a week in the hospital both times.

I’m no fighter. I’m a surrenderer.

I just lie in bed giving in to the cure

letting the doctors and nurses put whatever they want into me:

            Hang another bag of chemo,

            swallow a heap of pills,

            roll over for a spinal infusion.

“We’re killing you to save you,” they remind me every day.

And they’re not lying. I’ve lost ten pounds already. All muscle.

I’m no fighter.

I’m just a little, frail, balding, and frightened old man

lying in my sick bed waving a little white flag

                                                torn from my pillow.

Chemo Cycle Blues

I was brushing my teeth this morning

when I looked up after spitting.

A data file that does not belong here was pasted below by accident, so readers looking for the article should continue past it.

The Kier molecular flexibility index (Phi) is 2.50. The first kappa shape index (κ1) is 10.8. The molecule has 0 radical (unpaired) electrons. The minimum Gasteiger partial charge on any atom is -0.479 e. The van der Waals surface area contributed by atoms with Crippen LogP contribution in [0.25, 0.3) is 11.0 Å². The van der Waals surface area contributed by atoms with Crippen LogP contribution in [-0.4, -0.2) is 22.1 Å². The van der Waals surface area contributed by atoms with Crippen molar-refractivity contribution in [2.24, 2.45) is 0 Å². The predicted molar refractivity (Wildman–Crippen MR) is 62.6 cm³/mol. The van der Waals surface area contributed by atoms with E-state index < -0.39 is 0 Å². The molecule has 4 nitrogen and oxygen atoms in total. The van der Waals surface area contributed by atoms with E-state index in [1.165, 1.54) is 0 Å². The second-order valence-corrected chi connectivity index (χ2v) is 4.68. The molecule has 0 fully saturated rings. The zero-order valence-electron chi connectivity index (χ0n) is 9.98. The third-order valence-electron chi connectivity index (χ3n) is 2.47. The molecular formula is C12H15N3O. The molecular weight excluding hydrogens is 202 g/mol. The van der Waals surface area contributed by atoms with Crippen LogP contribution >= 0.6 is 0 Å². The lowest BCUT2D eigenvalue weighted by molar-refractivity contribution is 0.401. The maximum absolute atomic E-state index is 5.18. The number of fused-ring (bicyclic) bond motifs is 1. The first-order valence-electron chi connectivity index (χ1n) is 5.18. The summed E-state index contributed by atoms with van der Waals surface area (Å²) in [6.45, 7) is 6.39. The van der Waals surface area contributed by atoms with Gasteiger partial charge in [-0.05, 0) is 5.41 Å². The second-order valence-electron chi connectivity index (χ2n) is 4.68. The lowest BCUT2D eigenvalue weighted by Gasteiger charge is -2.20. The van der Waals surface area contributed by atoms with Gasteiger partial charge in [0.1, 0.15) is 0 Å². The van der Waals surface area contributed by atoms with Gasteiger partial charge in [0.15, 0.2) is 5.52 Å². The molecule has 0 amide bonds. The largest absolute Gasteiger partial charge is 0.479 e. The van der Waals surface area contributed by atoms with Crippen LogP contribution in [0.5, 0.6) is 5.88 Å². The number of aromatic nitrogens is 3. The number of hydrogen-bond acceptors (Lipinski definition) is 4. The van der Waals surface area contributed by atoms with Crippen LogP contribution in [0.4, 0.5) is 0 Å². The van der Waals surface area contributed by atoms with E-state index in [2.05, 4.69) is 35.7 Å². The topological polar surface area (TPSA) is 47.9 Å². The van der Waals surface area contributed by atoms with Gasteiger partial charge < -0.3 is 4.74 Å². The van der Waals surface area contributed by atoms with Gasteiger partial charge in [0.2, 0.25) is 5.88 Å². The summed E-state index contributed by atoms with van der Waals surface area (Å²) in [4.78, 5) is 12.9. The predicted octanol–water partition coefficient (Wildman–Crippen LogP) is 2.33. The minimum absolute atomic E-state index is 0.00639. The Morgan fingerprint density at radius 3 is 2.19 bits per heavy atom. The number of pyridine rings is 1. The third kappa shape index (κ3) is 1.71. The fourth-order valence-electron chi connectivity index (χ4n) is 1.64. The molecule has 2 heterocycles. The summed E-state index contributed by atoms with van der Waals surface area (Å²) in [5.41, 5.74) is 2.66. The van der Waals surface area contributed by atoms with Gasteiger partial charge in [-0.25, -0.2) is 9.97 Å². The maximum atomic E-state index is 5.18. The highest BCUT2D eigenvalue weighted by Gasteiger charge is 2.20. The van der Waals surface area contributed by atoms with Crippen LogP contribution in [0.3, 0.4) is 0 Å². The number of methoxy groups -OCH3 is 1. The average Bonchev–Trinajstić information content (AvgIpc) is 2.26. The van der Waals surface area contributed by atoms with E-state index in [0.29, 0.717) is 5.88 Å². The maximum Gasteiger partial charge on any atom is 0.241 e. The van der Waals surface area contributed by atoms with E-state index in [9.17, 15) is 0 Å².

There in the mirror was a bald man

holding a toothbrush, his eyes 

full of bewilderment and incredulity,

his face pallid and gaunt,

his eyes deeply sunken, lips chapped,

his beard and hair gone.

I leaned closer to the glass to better glimpse

the stranger holding my toothbrush.

In all my life, I never imagined I’d write a book like this. Who would? But once the process began, the poems came out of me faster than anything I’ve ever experienced. It was magic. Or maybe I should say it was medicine, good medicine. The poems were genuine and human, full of strength and weakness, humor and despair, doubt and faith. I, and others, believe that anyone who has cancer or cares for someone with cancer or who loves someone with cancer should read this book. You can order the book online here.

John Smelcer, PhD is the author of over 60 books, many translated into other languages. His writing appears in hundreds of magazines worldwide. From 2016 to 2021, he was the Inaugural Writer-in-Residence for the Charter for Compassion, the world’s most comprehensive movement for peace and compassion. Every spring, Dr. Smelcer teaches a global online course called, “Poetry for Inspiration and Well-Being.”